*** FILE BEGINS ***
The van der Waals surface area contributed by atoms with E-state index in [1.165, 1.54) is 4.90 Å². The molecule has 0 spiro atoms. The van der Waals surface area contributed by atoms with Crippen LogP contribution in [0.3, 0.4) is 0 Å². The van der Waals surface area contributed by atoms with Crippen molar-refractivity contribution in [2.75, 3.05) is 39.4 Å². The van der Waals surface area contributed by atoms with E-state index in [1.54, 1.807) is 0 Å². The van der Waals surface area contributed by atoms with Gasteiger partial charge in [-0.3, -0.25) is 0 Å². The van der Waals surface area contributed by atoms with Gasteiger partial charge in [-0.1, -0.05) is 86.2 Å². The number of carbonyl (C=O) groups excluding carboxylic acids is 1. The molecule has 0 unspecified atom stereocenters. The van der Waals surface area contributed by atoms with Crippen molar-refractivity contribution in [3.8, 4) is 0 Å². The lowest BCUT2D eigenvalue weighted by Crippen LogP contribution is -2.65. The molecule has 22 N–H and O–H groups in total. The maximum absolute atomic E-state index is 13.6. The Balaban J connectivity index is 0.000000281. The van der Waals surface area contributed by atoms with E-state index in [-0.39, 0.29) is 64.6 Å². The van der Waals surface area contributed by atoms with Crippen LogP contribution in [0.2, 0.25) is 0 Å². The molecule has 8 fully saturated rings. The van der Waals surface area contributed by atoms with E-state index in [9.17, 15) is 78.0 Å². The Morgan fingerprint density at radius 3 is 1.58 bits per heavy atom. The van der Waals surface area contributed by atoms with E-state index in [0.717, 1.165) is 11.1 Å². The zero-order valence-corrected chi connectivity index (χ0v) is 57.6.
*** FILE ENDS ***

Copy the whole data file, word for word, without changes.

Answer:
The van der Waals surface area contributed by atoms with E-state index in [1.165, 1.54) is 4.90 Å². The molecule has 0 spiro atoms. The van der Waals surface area contributed by atoms with Crippen LogP contribution in [0.3, 0.4) is 0 Å². The van der Waals surface area contributed by atoms with Crippen molar-refractivity contribution in [2.75, 3.05) is 39.4 Å². The van der Waals surface area contributed by atoms with E-state index in [1.54, 1.807) is 0 Å². The van der Waals surface area contributed by atoms with Gasteiger partial charge in [-0.3, -0.25) is 0 Å². The van der Waals surface area contributed by atoms with Gasteiger partial charge in [-0.1, -0.05) is 86.2 Å². The number of carbonyl (C=O) groups excluding carboxylic acids is 1. The molecule has 0 unspecified atom stereocenters. The van der Waals surface area contributed by atoms with Crippen molar-refractivity contribution in [3.8, 4) is 0 Å². The lowest BCUT2D eigenvalue weighted by Crippen LogP contribution is -2.65. The molecule has 22 N–H and O–H groups in total. The maximum absolute atomic E-state index is 13.6. The Balaban J connectivity index is 0.000000281. The van der Waals surface area contributed by atoms with E-state index in [-0.39, 0.29) is 64.6 Å². The van der Waals surface area contributed by atoms with Crippen LogP contribution in [0.2, 0.25) is 0 Å². The molecule has 8 fully saturated rings. The van der Waals surface area contributed by atoms with E-state index in [9.17, 15) is 78.0 Å². The Morgan fingerprint density at radius 3 is 1.58 bits per heavy atom. The van der Waals surface area contributed by atoms with E-state index in [0.717, 1.165) is 11.1 Å². The zero-order valence-corrected chi connectivity index (χ0v) is 57.6.